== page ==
Wichita State Shockers

WSU women’s program hopes to show off its own success

WSU women's coach Jody Adams addresses the crowd at Koch Arena during Shocker Madness in October.
WSU women's coach Jody Adams addresses the crowd at Koch Arena during Shocker Madness in October. The Wichita Eagle

They’re the defending Missouri Valley champions, off to the best start in school history, led by an ardent coach and a smothering defense.

It’s a familiar formula for fans of the men’s basketball program at Wichita State. But university officials want fans to discover there is another team that plays the same brand of basketball and is also racking up the wins.

That’s why on Saturday, the WSU women will play Northern Iowa at Koch Arena 30 minutes after the conclusion of the men’s game, estimated to be around 5:45 p.m. Fans who purchased a ticket to the men’s game are encouraged to stay for the women’s game, free of charge.

“We just want to get our fans exposed to the women’s game,” said Jason Malay, assistant director of marketing at WSU. “We’re not worried about them coming back, we just want to get them there. Because they’re going to connect with the team on the court and see how hard they play and the style they play and they’re going to realize it’s a special program.”

As far as the Valley is concerned, Wichita State has always been one of the more well-attended programs. But as the wins under coach Jody Adams have surged, so have the fans. This season WSU is averaging 2,537 through seven home games, which is good for 44th nationally out of 348 programs.

But WSU officials think the ceiling has yet to be reached.

After all, the Shockers (12-2) are on an 11-game winning streak, best in school history, and have talented athletes such as Alex Harden and Jamillah Bonner to go along with a bundle of energy in Michelle Price. Officials are optimistic that a good portion of the men’s sellout of 10,506 will stay out of loyalty or curiosity.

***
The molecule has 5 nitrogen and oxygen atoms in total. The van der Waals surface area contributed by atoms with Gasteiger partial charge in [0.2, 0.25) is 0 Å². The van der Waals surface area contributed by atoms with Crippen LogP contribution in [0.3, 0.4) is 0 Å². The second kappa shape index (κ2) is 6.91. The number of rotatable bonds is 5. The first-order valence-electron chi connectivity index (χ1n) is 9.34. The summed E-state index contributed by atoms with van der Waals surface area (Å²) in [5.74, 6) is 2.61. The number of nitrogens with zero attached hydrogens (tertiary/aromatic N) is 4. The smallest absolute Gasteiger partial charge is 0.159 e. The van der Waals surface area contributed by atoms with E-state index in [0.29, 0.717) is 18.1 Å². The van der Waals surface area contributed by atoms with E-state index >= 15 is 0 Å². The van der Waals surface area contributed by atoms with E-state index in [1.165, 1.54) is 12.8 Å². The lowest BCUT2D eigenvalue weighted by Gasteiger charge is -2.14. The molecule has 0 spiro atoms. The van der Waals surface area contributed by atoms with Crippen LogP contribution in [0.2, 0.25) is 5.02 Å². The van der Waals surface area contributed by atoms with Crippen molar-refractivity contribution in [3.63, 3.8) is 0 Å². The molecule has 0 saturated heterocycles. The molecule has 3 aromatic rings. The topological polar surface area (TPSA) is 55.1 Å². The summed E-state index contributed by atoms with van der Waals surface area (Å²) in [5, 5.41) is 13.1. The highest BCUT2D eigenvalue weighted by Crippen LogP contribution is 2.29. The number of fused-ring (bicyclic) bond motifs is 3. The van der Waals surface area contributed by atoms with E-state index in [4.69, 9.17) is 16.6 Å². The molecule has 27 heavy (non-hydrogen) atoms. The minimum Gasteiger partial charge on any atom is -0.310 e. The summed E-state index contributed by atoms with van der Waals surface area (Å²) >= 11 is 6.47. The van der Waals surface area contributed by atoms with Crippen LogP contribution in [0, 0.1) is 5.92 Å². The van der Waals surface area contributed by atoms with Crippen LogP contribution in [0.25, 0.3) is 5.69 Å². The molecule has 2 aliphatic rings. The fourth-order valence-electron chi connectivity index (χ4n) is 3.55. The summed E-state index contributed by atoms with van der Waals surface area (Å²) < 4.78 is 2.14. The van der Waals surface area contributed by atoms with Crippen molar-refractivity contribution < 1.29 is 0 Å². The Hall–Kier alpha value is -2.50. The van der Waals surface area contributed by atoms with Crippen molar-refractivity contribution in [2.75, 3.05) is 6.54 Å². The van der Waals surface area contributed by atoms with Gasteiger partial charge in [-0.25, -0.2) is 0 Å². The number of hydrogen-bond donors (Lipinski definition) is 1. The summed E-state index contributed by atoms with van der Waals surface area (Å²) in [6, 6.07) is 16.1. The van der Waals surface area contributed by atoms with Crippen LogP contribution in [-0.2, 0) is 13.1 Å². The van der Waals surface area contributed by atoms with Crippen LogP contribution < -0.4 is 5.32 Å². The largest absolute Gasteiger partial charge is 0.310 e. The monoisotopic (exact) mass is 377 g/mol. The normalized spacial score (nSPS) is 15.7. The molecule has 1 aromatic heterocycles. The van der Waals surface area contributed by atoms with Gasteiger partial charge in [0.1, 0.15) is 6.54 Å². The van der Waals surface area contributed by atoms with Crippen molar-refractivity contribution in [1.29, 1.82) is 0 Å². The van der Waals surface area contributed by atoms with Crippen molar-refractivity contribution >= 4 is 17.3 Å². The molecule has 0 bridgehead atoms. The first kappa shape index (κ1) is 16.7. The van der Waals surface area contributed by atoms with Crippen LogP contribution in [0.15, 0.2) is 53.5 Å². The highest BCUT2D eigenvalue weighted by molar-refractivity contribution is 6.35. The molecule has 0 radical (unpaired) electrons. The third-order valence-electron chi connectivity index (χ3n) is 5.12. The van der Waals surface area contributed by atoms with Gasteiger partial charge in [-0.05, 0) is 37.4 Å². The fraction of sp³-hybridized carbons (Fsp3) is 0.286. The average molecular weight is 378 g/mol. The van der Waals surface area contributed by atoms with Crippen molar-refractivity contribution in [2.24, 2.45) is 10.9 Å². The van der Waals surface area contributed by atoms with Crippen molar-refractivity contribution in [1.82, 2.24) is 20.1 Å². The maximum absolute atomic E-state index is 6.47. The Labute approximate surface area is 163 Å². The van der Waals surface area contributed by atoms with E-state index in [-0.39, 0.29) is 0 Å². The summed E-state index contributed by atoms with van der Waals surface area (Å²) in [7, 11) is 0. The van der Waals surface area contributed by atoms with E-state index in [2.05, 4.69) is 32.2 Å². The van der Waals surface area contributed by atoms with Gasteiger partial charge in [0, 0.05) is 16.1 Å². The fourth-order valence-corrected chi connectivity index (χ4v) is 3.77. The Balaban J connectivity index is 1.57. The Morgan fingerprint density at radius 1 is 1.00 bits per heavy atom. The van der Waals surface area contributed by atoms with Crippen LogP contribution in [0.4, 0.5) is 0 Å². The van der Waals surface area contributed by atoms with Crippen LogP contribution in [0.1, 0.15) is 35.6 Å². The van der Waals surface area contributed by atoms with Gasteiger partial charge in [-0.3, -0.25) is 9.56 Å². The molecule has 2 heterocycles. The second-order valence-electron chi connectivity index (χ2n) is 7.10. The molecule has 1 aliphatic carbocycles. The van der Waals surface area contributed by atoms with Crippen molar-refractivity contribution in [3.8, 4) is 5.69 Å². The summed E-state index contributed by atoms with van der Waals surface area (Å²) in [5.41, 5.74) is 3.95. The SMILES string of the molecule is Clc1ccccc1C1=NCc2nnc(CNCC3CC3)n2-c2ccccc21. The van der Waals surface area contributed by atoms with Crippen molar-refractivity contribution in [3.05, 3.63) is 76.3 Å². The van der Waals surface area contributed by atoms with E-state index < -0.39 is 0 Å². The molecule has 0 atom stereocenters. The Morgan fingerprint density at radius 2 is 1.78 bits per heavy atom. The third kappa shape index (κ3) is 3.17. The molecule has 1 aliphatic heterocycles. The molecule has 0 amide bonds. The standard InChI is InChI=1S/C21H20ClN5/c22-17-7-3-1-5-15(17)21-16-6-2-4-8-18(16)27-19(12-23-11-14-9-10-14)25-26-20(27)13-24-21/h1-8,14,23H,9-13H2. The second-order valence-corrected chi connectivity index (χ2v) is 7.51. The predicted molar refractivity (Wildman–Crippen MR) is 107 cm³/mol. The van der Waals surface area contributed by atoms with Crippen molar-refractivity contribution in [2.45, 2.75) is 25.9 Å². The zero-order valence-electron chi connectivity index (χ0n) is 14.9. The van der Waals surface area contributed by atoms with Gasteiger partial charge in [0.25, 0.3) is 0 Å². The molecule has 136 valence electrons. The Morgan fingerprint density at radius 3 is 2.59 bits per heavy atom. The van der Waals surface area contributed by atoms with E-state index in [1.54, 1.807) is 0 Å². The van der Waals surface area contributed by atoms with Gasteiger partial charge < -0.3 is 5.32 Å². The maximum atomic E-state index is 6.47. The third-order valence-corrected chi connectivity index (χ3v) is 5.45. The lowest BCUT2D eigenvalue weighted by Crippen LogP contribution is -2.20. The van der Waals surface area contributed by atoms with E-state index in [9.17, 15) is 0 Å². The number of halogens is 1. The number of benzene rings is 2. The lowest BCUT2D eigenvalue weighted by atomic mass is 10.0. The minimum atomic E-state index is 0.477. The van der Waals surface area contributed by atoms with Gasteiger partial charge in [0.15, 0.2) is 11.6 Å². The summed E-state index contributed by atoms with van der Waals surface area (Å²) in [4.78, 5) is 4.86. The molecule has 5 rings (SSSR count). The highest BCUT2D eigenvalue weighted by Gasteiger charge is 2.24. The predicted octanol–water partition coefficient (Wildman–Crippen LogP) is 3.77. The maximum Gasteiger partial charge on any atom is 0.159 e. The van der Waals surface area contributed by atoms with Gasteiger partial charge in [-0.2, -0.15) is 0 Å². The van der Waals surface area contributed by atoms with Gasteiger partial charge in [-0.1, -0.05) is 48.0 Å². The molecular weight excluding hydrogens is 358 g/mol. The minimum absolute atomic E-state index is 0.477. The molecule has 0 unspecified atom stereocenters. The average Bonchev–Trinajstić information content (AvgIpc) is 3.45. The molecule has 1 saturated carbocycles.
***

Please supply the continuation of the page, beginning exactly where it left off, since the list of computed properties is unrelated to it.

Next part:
“We know there are going to be people that are going to leave, but we really do think there will be a lot that stay,” Malay said. “There’s a large chunk of Shocker fans that are Shocker fans regardless of the sport and that are going to stick around and show their support.”

Malay and Darron Boatright, WSU’s senior associate athletic director, said WSU has ramped up its marketing campaign for the women this year. Since the men are coming off a Final Four appearance, they haven’t spent advertising dollars for them since the Intrust Bank Arena game on Dec. 14. Comparatively, they said they have spend thousands trying to get the word out on the women.

“Our women’s program is a very quality product right now,” Boatright said. “If people will give them a chance and expose themselves to women’s basketball, we think they’ll come back.”

While Adams sees differences between the two squads — “I wish we had some of their size” — she admits there is a singular bond they share that Shockers fans should be able to appreciate.

“We both play extremely hard and gritty,” Adams said. “We put it on the line for Wichita State each and every game, and every kid plays their hearts out.”